2017 Guild Awards Honor Children’s Television

gortimer gibbons

It’s awards season! In terms of literature, the Youth Media Awards just announced the best YA books of the year. And the various guild awards, particularly the Writers Guild Awards, the Producers Guild Awards, and the Directors Guild Awards, have respective television categories dedicated to children’s television. The only major Guild award to not have a special category for children’s media is, of course, the relatively bare bones Screen Actors Guild Awards. Let’s take a quick at the nominees for each award group.

Compared to the other guild awards, the PGAs are relatively new at recognizing children’s television. I’m not exactly sure when the separate category for children’s television was inaugurated, but I’m pretty sure the category hasn’t been around for as long as the ones for the WGAs and the DGAs. Last year, I was pretty hard on the group’s nominations. This year, with the inclusion of Girl Meets World and School of Rock, the list is a little more promising although, as we will see, not nearly as exciting as the other two award groups. Rounding out the nominees are last year’s winner Sesame Street, Spongebob Squarepants (a show that’s been around since I was eight, but it is apparently only in its 10th season), and some show called Octonauts, which I’m guessing is about octopus astronauts. Am I right? Am I really correct here? It would be nice to see Girl Meets World get a goodbye hug here, but if the voters are as lazy choosing a winner as they are choosing the nominees, then Sesame Street will most likely win again (can they just have a separate category for preschool shows? How can a show for preschoolers be compared to a show written for the 10-16 age group?)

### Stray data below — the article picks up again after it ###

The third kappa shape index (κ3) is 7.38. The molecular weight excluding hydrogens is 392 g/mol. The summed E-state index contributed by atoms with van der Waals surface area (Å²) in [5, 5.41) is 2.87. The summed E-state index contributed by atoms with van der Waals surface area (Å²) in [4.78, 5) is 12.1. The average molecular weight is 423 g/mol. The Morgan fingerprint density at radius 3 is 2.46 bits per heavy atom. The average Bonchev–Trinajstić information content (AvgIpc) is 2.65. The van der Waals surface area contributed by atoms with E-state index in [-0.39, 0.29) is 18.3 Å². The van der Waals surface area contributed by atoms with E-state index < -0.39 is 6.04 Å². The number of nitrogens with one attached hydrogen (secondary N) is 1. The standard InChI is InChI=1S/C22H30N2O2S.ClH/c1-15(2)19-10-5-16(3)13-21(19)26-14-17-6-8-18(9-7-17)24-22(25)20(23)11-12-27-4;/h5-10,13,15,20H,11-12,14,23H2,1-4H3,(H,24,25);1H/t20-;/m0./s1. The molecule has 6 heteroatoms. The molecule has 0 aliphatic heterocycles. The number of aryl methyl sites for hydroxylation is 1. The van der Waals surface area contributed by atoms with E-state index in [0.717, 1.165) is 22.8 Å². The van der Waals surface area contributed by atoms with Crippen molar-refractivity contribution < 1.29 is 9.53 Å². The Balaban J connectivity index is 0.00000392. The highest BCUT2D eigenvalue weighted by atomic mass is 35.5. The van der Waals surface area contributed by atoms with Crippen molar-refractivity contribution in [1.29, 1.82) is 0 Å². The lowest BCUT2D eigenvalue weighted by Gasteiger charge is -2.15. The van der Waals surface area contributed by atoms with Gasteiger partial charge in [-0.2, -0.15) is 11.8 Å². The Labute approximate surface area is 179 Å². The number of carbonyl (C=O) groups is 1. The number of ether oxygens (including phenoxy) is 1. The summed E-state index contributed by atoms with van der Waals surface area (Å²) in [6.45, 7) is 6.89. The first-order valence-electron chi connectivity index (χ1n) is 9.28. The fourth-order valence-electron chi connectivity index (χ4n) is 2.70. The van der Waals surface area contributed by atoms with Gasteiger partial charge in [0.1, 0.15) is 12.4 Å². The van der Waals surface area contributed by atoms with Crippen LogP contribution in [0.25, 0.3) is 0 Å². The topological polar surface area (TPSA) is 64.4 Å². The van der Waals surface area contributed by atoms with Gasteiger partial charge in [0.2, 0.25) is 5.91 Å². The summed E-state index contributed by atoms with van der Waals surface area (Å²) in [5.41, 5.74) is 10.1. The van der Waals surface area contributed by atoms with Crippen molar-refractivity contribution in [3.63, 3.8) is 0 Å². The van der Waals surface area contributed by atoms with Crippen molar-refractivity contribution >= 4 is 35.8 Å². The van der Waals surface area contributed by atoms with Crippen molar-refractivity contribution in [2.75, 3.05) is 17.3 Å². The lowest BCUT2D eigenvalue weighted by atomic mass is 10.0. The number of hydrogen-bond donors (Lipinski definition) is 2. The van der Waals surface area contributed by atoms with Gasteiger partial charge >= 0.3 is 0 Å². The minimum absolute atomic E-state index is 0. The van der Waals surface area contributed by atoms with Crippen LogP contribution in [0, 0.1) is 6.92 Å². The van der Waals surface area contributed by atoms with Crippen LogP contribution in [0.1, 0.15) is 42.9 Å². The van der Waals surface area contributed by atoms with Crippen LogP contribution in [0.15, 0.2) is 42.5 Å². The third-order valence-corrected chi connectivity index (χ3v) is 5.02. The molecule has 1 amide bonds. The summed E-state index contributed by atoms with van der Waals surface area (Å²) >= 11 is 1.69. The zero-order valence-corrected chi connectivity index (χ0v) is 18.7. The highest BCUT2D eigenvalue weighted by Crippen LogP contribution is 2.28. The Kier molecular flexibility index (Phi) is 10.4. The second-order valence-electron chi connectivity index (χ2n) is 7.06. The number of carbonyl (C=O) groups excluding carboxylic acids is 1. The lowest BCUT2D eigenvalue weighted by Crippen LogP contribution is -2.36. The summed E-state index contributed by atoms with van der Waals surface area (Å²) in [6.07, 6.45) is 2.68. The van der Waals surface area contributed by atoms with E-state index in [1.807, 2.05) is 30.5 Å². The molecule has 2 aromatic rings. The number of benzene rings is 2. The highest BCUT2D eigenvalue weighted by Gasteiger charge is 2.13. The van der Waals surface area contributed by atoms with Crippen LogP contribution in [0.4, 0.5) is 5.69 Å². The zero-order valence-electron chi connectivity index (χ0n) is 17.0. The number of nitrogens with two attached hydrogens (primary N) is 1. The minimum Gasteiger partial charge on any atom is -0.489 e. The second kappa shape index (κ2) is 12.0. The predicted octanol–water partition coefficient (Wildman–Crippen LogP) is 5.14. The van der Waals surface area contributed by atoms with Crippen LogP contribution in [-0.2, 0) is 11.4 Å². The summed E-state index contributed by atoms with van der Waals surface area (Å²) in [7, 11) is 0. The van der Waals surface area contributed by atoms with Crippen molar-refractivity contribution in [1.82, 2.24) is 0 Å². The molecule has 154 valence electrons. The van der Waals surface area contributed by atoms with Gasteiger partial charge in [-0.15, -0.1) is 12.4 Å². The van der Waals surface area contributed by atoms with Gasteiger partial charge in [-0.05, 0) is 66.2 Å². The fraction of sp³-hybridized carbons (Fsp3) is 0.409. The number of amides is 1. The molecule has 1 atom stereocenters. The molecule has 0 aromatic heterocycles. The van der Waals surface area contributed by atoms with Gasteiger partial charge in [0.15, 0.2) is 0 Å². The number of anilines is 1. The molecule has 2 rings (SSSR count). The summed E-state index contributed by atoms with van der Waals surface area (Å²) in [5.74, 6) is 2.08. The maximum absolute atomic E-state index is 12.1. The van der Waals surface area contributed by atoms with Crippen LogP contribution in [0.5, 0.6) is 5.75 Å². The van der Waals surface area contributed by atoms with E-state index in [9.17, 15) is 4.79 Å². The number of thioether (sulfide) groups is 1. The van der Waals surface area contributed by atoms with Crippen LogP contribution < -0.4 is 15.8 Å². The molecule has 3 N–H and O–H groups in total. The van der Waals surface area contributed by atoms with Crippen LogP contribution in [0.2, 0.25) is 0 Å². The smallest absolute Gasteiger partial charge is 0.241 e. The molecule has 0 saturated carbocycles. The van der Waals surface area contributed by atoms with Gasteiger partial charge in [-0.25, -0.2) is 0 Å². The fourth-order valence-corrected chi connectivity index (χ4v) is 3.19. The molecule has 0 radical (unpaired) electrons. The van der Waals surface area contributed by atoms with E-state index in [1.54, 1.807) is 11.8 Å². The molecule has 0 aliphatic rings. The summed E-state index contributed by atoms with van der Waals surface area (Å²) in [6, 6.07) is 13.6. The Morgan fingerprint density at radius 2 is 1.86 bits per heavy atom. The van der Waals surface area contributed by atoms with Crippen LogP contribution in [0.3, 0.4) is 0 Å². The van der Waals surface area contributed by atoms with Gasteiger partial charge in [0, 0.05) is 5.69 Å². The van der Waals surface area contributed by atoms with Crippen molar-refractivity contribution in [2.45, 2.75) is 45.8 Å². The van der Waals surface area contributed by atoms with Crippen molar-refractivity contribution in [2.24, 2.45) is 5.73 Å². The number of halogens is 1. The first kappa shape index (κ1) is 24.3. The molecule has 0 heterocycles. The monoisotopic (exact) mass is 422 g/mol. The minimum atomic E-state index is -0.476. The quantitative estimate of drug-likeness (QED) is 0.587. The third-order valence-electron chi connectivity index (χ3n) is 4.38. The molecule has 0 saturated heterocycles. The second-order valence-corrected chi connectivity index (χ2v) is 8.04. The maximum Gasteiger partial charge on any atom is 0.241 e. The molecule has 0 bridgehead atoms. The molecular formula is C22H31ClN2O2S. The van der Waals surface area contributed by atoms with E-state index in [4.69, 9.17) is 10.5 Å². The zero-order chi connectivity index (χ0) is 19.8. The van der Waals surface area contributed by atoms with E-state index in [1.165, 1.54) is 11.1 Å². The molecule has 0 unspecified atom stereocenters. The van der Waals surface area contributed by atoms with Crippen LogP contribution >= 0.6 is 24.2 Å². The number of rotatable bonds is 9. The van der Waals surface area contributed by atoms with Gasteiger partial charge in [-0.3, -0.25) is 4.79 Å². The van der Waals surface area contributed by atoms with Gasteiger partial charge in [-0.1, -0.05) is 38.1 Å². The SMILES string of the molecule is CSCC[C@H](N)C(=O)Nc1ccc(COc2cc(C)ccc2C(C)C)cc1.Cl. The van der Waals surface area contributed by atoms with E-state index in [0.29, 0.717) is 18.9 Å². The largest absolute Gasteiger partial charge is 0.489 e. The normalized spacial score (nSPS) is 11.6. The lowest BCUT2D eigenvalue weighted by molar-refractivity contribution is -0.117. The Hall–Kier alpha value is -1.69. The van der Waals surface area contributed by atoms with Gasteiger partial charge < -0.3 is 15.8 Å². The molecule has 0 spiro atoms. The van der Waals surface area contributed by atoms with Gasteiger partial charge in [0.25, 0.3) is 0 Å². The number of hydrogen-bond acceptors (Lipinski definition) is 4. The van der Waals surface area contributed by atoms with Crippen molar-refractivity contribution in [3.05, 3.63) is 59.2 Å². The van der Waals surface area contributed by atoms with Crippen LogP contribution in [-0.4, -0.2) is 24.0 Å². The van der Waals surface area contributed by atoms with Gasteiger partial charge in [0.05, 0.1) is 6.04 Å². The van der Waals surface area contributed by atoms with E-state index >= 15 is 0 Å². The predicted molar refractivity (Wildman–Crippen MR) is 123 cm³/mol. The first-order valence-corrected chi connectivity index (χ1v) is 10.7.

The WGAs are always a little weird. They have two separate categories: one for regular series and the other for one-off TV specials; however, the latter category has rarely been used the last decade or so. Sometimes, they are no winners or nominees in that category. Last year, the only nominee was Disney’s The Descendants. Presumably, that movie won. This year, however, in the longform category, there are three nominees. This category has not had competitive “nominees” since 2011, and at least three of them since 2009. Oh happy day! The actual nominees themselves are, overall, mediocre, in my opinion, however. Youtube Red’s Dance Camp (the summary of the movie is the title pretty much) would be my pick for the win. However, I think, clearly the Sesame Street Christmas special with the all star celebrity cast has the best chance at winning. Daytime Emmy winner RL Stine’s Monsterville: Cabinet of Souls rounds out the nominees.